Google on March 23 reported that it was aware of unauthorized certificates for Google domains that had been issued by MCS Holdings, an intermediate certificate authority under CNNIC. At the time Google blocked the fraudulent certificate, but now the search giant is taking the action a step further, by blocking all CNNIC-issued certificates.

Google is not alone in its action. Mozilla is also blocking CNNIC.

Digital Death Penalty

"As a result of a joint investigation of the events surrounding this incident by Google and CNNIC, we have decided that the CNNIC root and EV CAs will no longer be recognized in Google products," Google Security Engineer Adam Langley wrote in a blog post. "This will take effect in a future Chrome update."

Blocking a CA is the digital equivalent of the death penalty, meaning that all of the CA's certificates will be treated as invalid. Langley noted that for a limited time Google will allow CNNIC’s existing certificates to continue to be marked as trusted in Chrome, through the use of a publicly disclosed whitelist.

In a similar move, Mozilla's Kathleen Wilson blogged that Mozilla would also block CNNIC certificates.

"We have concluded that CNNIC’s behavior in issuing an unconstrained intermediate certificate to a company with no documented PKI practices and with no oversight of how the private key was stored or controlled was an ‘egregious practice’ as per Mozilla’s CA Certificate Enforcement Policy," Wilson wrote.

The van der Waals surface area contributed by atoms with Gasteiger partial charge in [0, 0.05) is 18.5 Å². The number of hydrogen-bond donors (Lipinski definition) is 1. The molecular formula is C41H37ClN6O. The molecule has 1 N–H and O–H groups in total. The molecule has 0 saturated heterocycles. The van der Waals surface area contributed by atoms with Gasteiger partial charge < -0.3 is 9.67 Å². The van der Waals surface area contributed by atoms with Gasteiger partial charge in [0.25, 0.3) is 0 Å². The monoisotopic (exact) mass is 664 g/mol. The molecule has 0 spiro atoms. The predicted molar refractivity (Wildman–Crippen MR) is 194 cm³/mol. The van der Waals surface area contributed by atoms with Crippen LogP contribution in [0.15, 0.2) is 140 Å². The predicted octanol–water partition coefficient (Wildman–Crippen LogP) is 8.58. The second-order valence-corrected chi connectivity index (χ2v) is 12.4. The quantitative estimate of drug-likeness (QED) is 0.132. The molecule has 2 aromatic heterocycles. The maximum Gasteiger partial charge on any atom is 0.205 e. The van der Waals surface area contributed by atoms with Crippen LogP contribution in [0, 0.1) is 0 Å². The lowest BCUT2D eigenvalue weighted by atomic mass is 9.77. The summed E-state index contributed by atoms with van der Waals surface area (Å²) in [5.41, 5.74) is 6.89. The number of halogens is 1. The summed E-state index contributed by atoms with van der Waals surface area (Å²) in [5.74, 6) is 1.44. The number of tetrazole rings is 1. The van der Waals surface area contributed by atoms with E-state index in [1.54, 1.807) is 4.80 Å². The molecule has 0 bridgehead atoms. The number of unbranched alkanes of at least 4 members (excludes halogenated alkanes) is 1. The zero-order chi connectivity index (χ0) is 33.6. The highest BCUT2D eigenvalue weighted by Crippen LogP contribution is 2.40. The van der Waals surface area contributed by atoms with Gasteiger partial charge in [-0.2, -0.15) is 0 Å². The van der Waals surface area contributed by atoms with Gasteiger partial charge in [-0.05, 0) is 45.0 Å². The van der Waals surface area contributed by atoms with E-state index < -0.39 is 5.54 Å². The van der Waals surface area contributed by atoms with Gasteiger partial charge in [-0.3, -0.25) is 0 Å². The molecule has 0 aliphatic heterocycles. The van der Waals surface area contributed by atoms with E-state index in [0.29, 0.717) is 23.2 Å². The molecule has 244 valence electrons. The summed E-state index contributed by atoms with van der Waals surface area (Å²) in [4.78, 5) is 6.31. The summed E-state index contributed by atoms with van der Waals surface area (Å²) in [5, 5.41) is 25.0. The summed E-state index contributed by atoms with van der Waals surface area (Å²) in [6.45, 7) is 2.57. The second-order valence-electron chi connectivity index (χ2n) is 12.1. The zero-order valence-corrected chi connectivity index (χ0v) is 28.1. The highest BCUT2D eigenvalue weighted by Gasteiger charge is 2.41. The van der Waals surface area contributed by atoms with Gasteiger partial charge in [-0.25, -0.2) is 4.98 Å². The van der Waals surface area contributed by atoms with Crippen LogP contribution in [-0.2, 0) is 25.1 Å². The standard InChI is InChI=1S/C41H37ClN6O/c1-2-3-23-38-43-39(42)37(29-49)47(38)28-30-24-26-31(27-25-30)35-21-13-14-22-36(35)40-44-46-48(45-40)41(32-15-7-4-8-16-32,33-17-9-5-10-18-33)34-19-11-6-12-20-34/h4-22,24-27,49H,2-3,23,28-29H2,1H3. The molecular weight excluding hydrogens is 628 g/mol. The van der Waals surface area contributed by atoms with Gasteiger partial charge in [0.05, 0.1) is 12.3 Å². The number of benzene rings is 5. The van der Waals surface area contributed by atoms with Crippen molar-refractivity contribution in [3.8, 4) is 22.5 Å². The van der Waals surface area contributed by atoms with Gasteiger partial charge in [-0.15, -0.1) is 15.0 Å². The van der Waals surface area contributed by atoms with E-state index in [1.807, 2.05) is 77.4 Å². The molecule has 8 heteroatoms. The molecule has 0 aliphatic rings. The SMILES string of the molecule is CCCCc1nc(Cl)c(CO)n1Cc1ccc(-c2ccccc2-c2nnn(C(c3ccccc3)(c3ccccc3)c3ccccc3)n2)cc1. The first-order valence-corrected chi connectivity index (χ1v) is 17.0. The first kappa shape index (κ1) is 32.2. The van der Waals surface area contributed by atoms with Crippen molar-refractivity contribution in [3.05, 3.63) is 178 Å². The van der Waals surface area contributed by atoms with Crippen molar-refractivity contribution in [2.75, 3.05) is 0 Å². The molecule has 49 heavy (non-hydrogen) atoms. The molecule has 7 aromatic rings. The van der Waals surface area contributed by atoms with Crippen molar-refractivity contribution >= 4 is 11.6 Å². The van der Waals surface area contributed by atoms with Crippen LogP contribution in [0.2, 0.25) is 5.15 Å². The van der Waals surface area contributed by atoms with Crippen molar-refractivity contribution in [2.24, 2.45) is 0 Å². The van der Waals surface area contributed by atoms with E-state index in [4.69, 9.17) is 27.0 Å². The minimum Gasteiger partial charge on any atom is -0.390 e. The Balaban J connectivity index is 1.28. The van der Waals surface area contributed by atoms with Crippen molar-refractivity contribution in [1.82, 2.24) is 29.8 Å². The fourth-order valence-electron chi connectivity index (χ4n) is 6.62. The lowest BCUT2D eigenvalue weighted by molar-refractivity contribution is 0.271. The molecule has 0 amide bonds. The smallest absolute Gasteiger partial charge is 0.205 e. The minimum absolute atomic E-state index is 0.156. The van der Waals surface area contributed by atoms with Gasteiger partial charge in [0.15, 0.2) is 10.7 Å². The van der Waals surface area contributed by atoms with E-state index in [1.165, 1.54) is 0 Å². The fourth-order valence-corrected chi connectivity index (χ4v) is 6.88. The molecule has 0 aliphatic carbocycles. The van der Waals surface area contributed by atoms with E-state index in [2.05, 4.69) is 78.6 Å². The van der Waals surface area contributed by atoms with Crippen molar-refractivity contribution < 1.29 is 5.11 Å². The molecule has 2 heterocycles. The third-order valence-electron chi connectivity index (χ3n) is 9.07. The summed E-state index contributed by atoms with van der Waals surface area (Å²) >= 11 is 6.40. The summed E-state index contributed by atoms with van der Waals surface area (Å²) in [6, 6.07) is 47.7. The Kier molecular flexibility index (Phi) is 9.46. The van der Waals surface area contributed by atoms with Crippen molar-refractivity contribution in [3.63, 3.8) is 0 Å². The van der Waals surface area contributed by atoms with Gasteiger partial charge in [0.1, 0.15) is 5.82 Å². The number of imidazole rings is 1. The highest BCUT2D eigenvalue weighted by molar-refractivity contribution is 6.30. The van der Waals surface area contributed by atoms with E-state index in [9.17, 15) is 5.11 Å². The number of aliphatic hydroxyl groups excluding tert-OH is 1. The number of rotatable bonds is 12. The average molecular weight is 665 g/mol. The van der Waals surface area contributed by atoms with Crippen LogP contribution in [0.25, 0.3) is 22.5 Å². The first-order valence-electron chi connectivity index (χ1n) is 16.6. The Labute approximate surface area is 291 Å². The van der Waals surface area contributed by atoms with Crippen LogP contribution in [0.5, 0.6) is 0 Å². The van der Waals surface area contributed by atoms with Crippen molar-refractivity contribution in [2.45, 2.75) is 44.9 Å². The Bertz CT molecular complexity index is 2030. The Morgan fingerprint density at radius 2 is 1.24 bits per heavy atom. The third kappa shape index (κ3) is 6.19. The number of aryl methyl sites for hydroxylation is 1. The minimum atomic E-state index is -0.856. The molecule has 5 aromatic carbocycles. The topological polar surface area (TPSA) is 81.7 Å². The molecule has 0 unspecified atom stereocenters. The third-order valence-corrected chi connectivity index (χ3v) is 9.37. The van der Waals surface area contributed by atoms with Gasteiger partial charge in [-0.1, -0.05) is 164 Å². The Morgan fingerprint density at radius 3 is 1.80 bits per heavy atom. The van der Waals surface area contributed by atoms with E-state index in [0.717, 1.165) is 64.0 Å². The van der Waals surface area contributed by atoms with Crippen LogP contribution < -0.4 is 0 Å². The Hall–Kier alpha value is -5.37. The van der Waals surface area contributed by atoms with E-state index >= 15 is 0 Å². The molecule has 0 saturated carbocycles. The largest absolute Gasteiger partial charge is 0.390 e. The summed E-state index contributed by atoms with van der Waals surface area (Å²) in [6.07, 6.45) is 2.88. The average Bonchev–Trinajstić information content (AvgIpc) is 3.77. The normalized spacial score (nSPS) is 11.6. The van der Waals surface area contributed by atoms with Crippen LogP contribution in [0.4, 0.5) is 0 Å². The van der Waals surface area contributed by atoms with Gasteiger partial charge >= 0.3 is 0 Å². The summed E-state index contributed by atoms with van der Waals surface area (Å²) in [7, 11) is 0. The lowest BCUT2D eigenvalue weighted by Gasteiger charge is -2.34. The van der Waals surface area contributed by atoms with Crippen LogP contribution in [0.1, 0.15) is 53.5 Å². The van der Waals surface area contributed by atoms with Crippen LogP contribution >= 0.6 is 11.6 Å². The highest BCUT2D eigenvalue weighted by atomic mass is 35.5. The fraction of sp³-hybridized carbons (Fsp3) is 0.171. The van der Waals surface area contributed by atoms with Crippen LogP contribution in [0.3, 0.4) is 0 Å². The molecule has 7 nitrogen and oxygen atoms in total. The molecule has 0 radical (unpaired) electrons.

Instead of the whitelist approach that Google has taken, Mozilla's technologies -- including the popular Firefox Web browser -- will no longer trust any certificate issued by CNNIC’s roots with a notBefore date on or after April 1, 2015.

CNNIC has lashed out at Google's move.

"The decision that Google has made is unacceptable and unintelligible to CNNIC, and meanwhile CNNIC sincerely urge that Google would take users’ rights and interests into full consideration," the company wrote in a statement.

The removal of CNNIC isn't the first time that browser vendors have moved to remove a trusted CA from the root trust. In 2011 the DigiNotar CA also was found to have issued fraudulent SSL/TLS certificates for Google. In that case DigiNotar was somehow breached by an attacker, which enabled the mis-issuance. Within several months of the breach and fraudulent SSL/TLS certificate issuance, DigiNotar went bankrupt.

Sean Michael Kerner is a senior editor at eSecurityPlanet and Follow him on Twitter @TechJournalist.